SECTIONS

Speaker Moses Wetangula rules Kenya Kwanza has majority in National Assembly

National Assembly Speaker Moses Wetangula. [File, Standard]

Speaker of the National Assembly Moses Wetangula has ruled that Kenya Kwanza has the majority number of MPs in the House.

Wetangula, in his ruling read in the National Assembly on Thursday afternoon, October 6, said Kenya Kwanza Coalition had marshalled more MPs in the House, with some of the parties that previously belonged to Azimio la Umoja professing support for Kenya Kwanza after the August 9, 2022 General Election.

The speaker said coalitions are not “cast in stone”, and that the membership can change before or after elections.

“Coalitions are not cast in stone and are an evolving arrangement which can occur both prior to and after the elections,” said Wetangula.

According to the speaker, after 2022 post-election agreements were entered into, Kenya Kwanza pushed its membership to 179 MPs against Azimio la Umoja’s 157.

Before that, he observed that Azimio la Umoja had 171 MPs against Kenya Kwanza’s 165 MPs.

After the elections, some 14 MPs, who were members of parties affiliated to Azimio la Umoja, shifted allegiance to Kenya Kwanza, with Wetangula saying the MPs are now members of the President William Ruto-led coalition.

The speaker also stated that the Registrar of Political Parties Ann Nderitu filed responses to his office in regard to membership of the coalitions quite late, hence making it difficult for him to verify validity of the report.

“The Registrar [of Political Parties] submitted documents sought by the Clerk of the National Assembly, including coalition agreements, more than six weeks after the request was made,” said Wetangula.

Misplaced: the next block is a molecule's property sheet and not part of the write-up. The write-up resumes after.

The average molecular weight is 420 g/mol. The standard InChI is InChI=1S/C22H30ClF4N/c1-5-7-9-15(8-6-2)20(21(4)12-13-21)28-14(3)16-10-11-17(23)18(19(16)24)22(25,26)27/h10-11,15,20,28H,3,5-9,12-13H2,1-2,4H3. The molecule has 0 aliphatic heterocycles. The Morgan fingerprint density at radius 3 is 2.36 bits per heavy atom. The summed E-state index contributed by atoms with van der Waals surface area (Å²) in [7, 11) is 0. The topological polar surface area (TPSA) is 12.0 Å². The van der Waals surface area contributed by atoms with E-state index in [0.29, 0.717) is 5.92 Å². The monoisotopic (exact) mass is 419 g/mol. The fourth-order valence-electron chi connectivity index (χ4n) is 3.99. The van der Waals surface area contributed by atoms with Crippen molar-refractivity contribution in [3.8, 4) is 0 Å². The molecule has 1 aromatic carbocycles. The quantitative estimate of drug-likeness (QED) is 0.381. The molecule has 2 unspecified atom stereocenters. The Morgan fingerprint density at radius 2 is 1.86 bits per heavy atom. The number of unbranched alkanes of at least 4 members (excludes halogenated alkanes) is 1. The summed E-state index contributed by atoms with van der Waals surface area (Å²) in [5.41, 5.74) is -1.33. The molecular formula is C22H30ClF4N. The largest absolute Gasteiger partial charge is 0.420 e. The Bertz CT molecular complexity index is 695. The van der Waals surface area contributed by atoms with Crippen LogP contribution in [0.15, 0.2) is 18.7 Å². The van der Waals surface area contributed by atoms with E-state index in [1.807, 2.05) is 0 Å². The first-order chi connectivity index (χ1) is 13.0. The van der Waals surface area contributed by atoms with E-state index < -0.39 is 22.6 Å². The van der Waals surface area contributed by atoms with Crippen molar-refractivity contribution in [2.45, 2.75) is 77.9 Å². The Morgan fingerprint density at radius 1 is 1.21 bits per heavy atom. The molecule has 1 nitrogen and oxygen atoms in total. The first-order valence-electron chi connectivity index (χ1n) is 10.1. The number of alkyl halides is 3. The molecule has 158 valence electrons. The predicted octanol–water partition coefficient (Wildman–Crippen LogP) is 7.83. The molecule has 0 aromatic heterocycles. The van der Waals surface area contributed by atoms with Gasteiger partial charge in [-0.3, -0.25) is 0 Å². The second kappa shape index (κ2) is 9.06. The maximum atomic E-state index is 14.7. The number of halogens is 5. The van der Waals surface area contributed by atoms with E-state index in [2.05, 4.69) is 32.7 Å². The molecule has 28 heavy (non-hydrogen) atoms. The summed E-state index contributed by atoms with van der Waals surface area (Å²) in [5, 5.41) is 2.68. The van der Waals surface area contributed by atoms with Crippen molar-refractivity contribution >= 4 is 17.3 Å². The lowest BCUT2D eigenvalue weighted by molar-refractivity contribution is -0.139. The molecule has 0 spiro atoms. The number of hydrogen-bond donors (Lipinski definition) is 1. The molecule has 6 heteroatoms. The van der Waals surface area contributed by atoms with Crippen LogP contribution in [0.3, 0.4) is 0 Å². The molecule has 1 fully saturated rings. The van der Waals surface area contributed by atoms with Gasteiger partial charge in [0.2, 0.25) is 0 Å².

Some of the political parties that have sought to formally cut ties with Azimio la Umoja are Maendeleo Chap Chap (MCC), Pamoja African Alliance (PAA), the United Democratic Movement (UDM) and the Movement for Democracy and Growth (MDG).

“These parties have filed constitutional petitions and objections in regard to their membership of Azimio la Umoja,” said Wetangula.

The speaker said UDM, for instance, had formally asked his office to have all its seven MPs linked to Kenya Kwanza, and not Azimio la Umoja.

“Several members of Azimio la Umoja have written letters to my office to disassociate from the coalition,” said Wetangula.

The speaker observed that attempts to force political parties to remain loyal to a particular coalition would be akin to limiting their political rights.

“Some members alleged coercion and duress while entering into agreements with one of the coalitions. This, if true, is a serious affront to the democratic rights and freedoms that we enjoy as citizens of this country. As a seasoned lawmaker and a lawyer, I note that the political freedoms granted to Kenyans by the Bill of Rights must be taken very seriously in the affairs of political parties. If I were to rely on the coalition agreements tabled before this House, I will find great fault in any provision seeking to limit the political rights of members of this House.”

The speaker said he’d have waited for the coalition membership petitions to be heard and determined before making a final decision, but owing to constitutional timelines on formation of key House committees, he was forced to decide on which coalition has more members to take up the majority leadership.

Wetangula said committee on appointments that vets nominated Cabinet members, among other functions, should be set up soon.

This, he said, will allow for Cabinet Secretary nominees to be vetted and subsequently appointed.

Wetangula said, if aggrieved by the ruling, members of Azimio la Umoja-One Kenya Coalition can seek legal redress.